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Statement by Mr. JIA Guide, Chinese Delegate, at the Sixth Committee of the 59th Session of the UN General Assembly, on Item 150: International Convention against the Reproductive Cloning of Human Beings

2004/10/21

New York, 21 October 2004

Mr. Chairman,

By Decision 58/523, the General Assembly decided at its 58th session to include in the agenda of its 59th session the item entitled International convention against the reproductive cloning of human beings. Three years of deliberations on this item by the GA have regrettably not produced any movement. Positions of all sides are now well known. The controversy revolves around the scope of the proposed convention, namely how to treat the question of therapeutic cloning.

Concerning this question, I'd like to reiterate the Chinese Government's unchanged position of opposing reproductive cloning and supporting therapeutic cloning. Reproductive cloning runs counter to the natural laws of human propagation. It debases the dignity of humanity as natural beings. It has serious moral, ethical, social and legal complications. Like many other countries, China has categorically banned reproductive cloning of human beings by law. Therapeutic cloning, on the other hand, is different in nature from reproductive cloning. Therapeutic cloning, unlike reproductive cloning, will not entail serious moral, ethical, social or legal complications. Under rigorous regulation, research in therapeutic cloning will not debase human dignity but rather possesses broad prospects and tremendous potential for saving human lives and improving mankind's health.

The Chinese delegation believes that there is already consensus on banning reproductive cloning of human beings; the next logical step is the early conclusion of an international convention against reproductive cloning. The Chinese delegation has taken part in the negotiations in good faith and in a pragmatic and consensus-seeking spirit. In the early stages, we favored a convention dealing only with the prohibition of reproductive cloning and leaving out the question of therapeutic cloning. In light of the concern expressed by numerous countries over the latter, we agreed to the separate consideration of ways of regulating therapeutic cloning after the conclusion of a convention against reproductive cloning. In the interest of effectively banning reproductive cloning of human beings, we are now prepared to go even one step further and withdraw our objection to the inclusion of appropriate provisions on ways of regulating therapeutic cloning in the convention against reproductive cloning of human beings. This represents a major concession by the Chinese delegation in an effort to achieve a positive outcome satisfactory to all on the issue.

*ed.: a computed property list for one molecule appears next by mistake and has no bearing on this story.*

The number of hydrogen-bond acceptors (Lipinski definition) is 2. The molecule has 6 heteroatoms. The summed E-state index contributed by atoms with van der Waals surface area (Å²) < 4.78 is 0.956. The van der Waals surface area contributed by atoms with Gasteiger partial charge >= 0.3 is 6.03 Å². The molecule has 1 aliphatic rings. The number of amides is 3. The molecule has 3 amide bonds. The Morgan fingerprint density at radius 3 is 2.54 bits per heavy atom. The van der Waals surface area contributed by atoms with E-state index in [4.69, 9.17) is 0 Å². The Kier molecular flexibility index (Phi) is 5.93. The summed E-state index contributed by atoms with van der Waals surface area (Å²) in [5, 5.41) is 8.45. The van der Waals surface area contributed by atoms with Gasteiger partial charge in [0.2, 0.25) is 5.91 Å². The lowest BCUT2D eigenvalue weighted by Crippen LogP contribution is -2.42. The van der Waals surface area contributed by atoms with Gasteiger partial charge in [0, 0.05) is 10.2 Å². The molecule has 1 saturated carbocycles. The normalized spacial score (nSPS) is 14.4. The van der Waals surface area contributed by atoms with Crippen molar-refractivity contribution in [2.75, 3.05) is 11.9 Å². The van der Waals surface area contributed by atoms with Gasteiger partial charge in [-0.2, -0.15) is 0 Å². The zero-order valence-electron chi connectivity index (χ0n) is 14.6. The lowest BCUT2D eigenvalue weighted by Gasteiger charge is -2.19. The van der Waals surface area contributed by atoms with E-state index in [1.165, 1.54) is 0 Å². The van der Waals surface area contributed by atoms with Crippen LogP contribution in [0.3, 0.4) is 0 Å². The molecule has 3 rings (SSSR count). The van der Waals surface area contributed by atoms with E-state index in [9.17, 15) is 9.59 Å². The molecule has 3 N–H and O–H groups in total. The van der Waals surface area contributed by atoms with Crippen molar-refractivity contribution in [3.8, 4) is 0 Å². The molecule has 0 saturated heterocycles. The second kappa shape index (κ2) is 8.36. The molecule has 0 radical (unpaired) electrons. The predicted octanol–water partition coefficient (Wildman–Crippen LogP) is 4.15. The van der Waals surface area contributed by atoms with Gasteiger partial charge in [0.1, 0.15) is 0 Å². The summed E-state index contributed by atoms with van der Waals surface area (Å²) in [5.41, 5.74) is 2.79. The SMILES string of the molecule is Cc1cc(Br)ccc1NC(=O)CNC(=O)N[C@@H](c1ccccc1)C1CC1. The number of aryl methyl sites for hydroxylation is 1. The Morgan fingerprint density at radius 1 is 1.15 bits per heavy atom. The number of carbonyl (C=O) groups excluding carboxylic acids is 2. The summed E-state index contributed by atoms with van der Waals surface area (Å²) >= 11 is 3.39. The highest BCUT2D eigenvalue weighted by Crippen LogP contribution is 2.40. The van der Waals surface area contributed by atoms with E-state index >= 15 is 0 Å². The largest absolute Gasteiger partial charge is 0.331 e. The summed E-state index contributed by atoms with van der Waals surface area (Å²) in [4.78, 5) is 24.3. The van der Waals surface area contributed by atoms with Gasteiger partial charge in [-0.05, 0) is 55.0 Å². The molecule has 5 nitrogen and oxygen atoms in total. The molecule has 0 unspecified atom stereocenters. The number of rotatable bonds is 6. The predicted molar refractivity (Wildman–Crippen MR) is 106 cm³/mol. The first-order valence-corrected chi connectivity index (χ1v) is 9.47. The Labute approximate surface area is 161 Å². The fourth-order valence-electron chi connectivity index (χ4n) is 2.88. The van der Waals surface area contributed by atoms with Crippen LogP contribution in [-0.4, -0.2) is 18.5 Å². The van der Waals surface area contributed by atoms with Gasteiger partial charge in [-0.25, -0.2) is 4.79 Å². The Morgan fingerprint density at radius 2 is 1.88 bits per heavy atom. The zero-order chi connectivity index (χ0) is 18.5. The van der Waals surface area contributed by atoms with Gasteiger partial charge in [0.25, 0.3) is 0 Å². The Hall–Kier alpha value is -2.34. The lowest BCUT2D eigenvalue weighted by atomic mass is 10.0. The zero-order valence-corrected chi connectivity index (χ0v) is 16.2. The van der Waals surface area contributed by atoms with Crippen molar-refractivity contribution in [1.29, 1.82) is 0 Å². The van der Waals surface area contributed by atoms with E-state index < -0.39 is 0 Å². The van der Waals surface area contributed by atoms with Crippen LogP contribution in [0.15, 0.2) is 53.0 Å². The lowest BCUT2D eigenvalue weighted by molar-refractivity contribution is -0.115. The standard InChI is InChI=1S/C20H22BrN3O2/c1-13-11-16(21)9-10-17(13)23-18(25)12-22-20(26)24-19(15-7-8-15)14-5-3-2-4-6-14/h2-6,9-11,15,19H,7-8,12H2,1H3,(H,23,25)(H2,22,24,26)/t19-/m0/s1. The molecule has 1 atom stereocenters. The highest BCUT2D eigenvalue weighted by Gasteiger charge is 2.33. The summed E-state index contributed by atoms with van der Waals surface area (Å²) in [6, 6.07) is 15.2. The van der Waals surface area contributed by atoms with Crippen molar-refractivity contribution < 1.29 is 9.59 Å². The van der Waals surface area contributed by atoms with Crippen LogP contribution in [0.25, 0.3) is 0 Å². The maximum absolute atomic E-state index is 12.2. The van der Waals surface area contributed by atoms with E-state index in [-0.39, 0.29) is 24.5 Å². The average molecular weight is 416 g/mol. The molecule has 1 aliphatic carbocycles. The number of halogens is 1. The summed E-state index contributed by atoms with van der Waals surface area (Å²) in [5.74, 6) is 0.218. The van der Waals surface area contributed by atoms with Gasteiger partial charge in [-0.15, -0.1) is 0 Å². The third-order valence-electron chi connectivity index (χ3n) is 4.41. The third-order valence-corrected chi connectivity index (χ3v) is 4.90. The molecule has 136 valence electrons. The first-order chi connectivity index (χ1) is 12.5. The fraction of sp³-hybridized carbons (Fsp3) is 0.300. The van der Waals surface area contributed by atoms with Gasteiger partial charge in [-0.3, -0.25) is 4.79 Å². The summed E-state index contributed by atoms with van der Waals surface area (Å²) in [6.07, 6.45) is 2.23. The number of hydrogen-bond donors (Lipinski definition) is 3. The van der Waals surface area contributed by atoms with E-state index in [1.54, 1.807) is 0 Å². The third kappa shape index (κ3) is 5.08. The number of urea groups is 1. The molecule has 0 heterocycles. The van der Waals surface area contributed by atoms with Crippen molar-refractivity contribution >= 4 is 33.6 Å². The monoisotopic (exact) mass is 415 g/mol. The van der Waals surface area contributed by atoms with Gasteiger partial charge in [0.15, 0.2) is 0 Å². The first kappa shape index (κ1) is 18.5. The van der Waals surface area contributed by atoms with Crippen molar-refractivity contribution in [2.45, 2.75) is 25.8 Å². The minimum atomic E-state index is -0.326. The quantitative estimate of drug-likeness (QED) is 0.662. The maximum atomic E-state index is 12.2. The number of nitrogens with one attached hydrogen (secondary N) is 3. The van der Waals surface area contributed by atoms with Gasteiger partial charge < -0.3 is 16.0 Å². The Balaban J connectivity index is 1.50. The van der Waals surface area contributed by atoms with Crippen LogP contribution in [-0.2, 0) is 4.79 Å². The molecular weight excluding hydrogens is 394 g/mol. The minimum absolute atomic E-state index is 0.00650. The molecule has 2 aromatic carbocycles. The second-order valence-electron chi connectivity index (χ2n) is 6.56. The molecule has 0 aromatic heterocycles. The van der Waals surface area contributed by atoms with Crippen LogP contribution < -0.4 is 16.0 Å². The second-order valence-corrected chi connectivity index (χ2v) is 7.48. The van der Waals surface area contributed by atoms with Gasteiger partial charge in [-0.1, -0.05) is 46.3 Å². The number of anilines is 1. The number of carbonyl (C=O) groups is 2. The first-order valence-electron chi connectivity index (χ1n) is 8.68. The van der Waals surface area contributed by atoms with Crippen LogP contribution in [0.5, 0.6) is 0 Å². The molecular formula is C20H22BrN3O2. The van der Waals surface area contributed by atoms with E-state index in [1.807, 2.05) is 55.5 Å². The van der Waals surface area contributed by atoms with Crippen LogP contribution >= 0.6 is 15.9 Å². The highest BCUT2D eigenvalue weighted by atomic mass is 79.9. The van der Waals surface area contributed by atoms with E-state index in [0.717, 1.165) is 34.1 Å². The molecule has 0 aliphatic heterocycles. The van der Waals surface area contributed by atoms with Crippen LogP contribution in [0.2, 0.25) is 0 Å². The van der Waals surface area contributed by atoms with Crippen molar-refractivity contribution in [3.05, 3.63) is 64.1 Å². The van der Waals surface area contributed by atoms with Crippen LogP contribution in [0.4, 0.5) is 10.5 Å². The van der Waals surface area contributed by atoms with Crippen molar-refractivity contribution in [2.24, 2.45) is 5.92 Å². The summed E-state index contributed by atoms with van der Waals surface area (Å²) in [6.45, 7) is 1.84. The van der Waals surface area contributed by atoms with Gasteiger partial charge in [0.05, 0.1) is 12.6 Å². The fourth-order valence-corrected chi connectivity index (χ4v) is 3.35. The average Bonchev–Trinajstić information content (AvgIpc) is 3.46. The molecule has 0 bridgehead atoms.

We have taken this approach above all in the realization of the pressing urgency and the importance to all countries of banning reproductive cloning of human beings through international legislation. Moreover, we sympathize with some countries' concern that technologies and spin-offs of therapeutic cloning research risk being illegally applied to reproductive cloning. Additionally, we are doing this out of our understanding of and respect for the cultural, religious, ethical and moral specificities and customs and morals of other countries.

China's ancestors admonished us that we should live and let live, prosper and let prosper. They counseled against doing unto others what we don't want others to do unto us. There is a diversity of civilizations and cultures, which should show mutual understanding and respect. We appeal to all countries to honor the spirit of trust, mutual benefit, equality, consultation, respect for the diversity of civilizations and pursuit of development for all. We urge all sides to rise above their differences to produce an outcome satisfactory to all in this year's deliberations on the subject.

Thank you, Mr. Chairman.

 

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